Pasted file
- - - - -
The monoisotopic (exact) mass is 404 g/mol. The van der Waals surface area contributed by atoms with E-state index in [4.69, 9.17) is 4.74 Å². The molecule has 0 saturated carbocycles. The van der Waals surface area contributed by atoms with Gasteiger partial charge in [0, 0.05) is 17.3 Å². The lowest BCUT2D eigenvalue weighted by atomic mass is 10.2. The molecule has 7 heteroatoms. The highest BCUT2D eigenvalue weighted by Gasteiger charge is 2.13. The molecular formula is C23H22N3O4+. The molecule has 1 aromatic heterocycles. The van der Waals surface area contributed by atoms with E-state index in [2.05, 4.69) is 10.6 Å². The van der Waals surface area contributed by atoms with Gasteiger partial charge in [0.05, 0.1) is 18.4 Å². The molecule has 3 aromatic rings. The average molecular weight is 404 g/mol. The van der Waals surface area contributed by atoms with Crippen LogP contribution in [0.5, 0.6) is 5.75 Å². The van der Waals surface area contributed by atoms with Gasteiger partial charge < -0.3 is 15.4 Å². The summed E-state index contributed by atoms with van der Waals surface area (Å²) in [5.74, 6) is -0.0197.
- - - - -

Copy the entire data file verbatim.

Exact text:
The monoisotopic (exact) mass is 404 g/mol. The van der Waals surface area contributed by atoms with E-state index in [4.69, 9.17) is 4.74 Å². The molecule has 0 saturated carbocycles. The van der Waals surface area contributed by atoms with Gasteiger partial charge in [0, 0.05) is 17.3 Å². The lowest BCUT2D eigenvalue weighted by atomic mass is 10.2. The molecule has 7 heteroatoms. The highest BCUT2D eigenvalue weighted by Gasteiger charge is 2.13. The molecular formula is C23H22N3O4+. The molecule has 1 aromatic heterocycles. The van der Waals surface area contributed by atoms with E-state index in [2.05, 4.69) is 10.6 Å². The van der Waals surface area contributed by atoms with Gasteiger partial charge in [0.05, 0.1) is 18.4 Å². The molecule has 3 aromatic rings. The average molecular weight is 404 g/mol. The van der Waals surface area contributed by atoms with Crippen LogP contribution in [0.5, 0.6) is 5.75 Å². The van der Waals surface area contributed by atoms with Gasteiger partial charge < -0.3 is 15.4 Å². The summed E-state index contributed by atoms with van der Waals surface area (Å²) in [5.74, 6) is -0.0197.